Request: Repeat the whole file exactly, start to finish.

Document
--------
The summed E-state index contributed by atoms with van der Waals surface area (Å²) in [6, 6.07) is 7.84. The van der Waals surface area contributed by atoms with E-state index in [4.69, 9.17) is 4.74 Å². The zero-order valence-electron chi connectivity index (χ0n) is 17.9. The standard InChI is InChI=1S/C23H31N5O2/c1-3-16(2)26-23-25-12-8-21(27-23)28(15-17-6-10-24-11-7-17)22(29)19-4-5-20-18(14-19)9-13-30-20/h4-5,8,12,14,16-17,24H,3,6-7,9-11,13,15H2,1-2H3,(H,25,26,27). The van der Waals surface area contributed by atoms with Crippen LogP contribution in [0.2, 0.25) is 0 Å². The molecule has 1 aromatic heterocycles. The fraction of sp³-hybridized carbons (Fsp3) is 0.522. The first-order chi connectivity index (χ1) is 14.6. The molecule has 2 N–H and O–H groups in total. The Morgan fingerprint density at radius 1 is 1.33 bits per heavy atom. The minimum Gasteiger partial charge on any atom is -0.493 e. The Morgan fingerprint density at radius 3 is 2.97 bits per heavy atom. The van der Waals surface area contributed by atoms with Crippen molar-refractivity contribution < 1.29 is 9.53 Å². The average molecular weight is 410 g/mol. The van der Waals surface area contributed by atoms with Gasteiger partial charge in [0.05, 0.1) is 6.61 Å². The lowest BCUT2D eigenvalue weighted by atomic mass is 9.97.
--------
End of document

The summed E-state index contributed by atoms with van der Waals surface area (Å²) in [6, 6.07) is 7.84. The van der Waals surface area contributed by atoms with E-state index in [4.69, 9.17) is 4.74 Å². The zero-order valence-electron chi connectivity index (χ0n) is 17.9. The standard InChI is InChI=1S/C23H31N5O2/c1-3-16(2)26-23-25-12-8-21(27-23)28(15-17-6-10-24-11-7-17)22(29)19-4-5-20-18(14-19)9-13-30-20/h4-5,8,12,14,16-17,24H,3,6-7,9-11,13,15H2,1-2H3,(H,25,26,27). The van der Waals surface area contributed by atoms with Crippen LogP contribution in [0.2, 0.25) is 0 Å². The molecule has 1 aromatic heterocycles. The fraction of sp³-hybridized carbons (Fsp3) is 0.522. The first-order chi connectivity index (χ1) is 14.6. The molecule has 2 N–H and O–H groups in total. The Morgan fingerprint density at radius 1 is 1.33 bits per heavy atom. The minimum Gasteiger partial charge on any atom is -0.493 e. The Morgan fingerprint density at radius 3 is 2.97 bits per heavy atom. The van der Waals surface area contributed by atoms with Crippen molar-refractivity contribution < 1.29 is 9.53 Å². The average molecular weight is 410 g/mol. The van der Waals surface area contributed by atoms with Gasteiger partial charge in [0.05, 0.1) is 6.61 Å². The lowest BCUT2D eigenvalue weighted by atomic mass is 9.97.